Perhaps it could go farther than this even, to say that communications media may enable geographic changes over time (telecommuiting and suburban sprawl, for example). But that seems a bit of a stretch, and communications technology is certainly not exclusively the cause. Still, I think they could fall under the current definition, depending on what “natural creation” means.

    1. I think you’re correct, but the author qualifies his understanding of natural creation with, “Technology deals with the natural creation, not primarily with the worlds of ideas, thoughts, or symbols. Doing technology is thereby distinguished from such cultural activities as developing language, telling stories, and writing laws … Ideas, religious beliefs, and other nonphysical realities deeply influence and guide the doing of technology, of course, but technology itself is limited to the natural creation” (p. 20)

      I understand his desire to separate from other cultural activities and to ground technology in physical reality, but I didn’t see any acknowledgment that this breaks down with communication media.

  3. Found this book a few years ago and thought it very helpful as an engineer.

    I would say communication media certainly fall under this. The natural creation (raw materials) are transformed into the copper wire, fiber optics, radio towers (which further shape the natural phenomena of radio waves), and iPads. To go older, we transform raw materials from nature into paper and ink to make books.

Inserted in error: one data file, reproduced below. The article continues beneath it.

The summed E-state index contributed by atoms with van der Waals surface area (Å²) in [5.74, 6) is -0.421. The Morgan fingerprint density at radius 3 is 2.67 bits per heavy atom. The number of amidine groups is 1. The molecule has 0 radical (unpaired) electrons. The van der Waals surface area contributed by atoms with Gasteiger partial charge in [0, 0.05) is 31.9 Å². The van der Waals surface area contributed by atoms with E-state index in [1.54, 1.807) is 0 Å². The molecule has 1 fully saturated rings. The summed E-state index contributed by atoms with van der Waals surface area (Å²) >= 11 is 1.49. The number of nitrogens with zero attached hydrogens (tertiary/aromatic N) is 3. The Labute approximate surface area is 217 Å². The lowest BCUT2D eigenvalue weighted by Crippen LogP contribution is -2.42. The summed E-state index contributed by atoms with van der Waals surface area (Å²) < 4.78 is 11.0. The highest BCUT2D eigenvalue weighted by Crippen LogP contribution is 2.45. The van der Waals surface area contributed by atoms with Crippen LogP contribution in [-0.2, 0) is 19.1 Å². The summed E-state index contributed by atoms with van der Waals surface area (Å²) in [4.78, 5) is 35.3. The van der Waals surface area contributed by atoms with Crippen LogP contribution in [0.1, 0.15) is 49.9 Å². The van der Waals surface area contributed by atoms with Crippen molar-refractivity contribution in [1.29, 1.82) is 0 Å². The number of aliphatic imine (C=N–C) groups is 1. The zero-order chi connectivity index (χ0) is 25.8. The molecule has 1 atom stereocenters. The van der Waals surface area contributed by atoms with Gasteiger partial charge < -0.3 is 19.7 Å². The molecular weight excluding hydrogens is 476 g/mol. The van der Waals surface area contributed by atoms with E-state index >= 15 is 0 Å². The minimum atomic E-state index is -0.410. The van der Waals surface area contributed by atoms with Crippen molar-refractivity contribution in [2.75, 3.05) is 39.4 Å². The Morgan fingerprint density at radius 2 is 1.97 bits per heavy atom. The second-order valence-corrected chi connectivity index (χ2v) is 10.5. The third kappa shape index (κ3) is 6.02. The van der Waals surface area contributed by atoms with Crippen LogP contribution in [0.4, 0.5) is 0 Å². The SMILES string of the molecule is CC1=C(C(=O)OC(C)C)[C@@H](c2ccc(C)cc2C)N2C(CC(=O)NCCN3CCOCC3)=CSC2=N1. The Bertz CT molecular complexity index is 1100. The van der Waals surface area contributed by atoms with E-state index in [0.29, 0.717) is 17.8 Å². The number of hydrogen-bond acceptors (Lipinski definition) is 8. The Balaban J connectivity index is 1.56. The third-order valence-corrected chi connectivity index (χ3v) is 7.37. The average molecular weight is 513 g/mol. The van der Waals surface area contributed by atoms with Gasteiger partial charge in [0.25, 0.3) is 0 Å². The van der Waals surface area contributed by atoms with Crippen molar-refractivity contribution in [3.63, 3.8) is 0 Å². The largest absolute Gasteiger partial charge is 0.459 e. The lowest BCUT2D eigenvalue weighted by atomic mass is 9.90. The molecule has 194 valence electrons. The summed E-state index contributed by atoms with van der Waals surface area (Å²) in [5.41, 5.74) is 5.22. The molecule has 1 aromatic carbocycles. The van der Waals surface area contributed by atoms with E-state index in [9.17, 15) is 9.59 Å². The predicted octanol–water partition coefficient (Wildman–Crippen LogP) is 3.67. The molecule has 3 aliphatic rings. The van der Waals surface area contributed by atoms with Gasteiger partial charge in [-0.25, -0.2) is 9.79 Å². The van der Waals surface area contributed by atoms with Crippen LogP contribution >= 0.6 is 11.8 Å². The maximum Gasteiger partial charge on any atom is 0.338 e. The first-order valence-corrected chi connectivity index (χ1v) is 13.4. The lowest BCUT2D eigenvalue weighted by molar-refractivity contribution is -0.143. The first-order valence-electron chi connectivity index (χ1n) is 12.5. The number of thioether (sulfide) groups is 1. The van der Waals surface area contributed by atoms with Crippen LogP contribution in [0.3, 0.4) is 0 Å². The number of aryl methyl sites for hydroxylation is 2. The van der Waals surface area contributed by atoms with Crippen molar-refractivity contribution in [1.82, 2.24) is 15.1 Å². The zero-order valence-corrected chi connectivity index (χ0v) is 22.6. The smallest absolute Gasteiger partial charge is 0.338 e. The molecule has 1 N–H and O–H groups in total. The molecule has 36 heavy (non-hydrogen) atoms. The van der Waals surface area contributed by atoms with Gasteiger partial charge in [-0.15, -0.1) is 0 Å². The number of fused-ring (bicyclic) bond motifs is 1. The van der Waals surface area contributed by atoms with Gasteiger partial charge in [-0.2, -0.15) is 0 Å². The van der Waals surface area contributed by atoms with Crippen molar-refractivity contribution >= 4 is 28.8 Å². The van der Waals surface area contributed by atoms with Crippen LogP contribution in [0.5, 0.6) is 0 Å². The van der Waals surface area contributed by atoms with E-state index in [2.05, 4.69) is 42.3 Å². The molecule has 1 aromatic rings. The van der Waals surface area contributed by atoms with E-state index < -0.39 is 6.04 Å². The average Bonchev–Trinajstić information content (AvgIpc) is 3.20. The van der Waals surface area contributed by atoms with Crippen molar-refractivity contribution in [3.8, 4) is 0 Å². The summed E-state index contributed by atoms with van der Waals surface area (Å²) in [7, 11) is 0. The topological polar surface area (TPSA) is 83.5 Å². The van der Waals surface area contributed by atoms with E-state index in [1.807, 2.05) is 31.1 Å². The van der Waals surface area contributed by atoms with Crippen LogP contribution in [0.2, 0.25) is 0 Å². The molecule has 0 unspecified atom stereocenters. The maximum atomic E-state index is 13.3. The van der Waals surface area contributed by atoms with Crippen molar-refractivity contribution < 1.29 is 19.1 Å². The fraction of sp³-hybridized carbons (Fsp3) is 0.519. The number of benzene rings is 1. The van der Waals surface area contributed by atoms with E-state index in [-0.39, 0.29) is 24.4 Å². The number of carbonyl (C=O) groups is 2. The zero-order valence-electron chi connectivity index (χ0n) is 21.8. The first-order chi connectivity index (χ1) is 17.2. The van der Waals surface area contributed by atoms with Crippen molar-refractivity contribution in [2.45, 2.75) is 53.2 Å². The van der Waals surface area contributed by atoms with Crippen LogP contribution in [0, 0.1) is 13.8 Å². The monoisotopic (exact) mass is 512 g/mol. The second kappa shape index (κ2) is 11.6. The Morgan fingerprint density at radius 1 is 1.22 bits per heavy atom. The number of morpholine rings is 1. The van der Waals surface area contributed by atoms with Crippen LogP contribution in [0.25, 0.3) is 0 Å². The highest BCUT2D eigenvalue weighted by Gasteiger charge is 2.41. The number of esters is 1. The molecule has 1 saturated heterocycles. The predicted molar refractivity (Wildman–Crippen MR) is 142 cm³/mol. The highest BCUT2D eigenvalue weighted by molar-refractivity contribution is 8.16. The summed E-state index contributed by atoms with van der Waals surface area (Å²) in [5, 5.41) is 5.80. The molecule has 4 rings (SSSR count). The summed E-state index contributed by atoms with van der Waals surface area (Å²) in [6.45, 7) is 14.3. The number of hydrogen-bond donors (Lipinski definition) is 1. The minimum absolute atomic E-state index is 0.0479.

The act of writing a novel includes technological means, but is not in and of itself a technological work.

    1. Lee,
      So good to hear from a fellow engineer. Some of the commenters below have done a good job of further distingushing the author’s concepts of “technology,” “technological objects,” “technological tools,” and “technological products”

  4. “While technology is not just tools, it certainly does not exist without tools, and those tools have a set of procedures that defines their proper use.”

    Postman argues that technology itself forms culture and that, at times, when we release a new technology into culture, we are not always fully aware of how it will end up forming and shaping us. This definition seems to restrict technology to that for which it was designed, but that seems artificially limiting and fails to acknowledge technology’s ability to take on a life of its own.

    1. Dustin, you’re right that the definition doesn’t directly address the “unintended consequences” (as Postman would put it) of using technology. But I think the authors meant the language of “forming and transforming the natural creation” to include both intentional formation and unintentional formation.

  5. Responsible Technology is on my list of books to read but I haven’t read it yet. Thanks for that brief glimpse into it.

    I like that definition. I would expand your extra category of communication media to include all information technology and software. It doesn’t really “form and transform the natural creation” (though the building of the machines that run our software and display our information does). But it is technology nontheless. While perhaps the “ideas, thoughts, [and] symbols” that make up the design of software and through which users interact with it are merely adjuncts to technology as Monsma, et al., define it, a vast domain of what we know of as technology would be exempt from our responsibility to God as its stewards if we didn’t include software in the definition.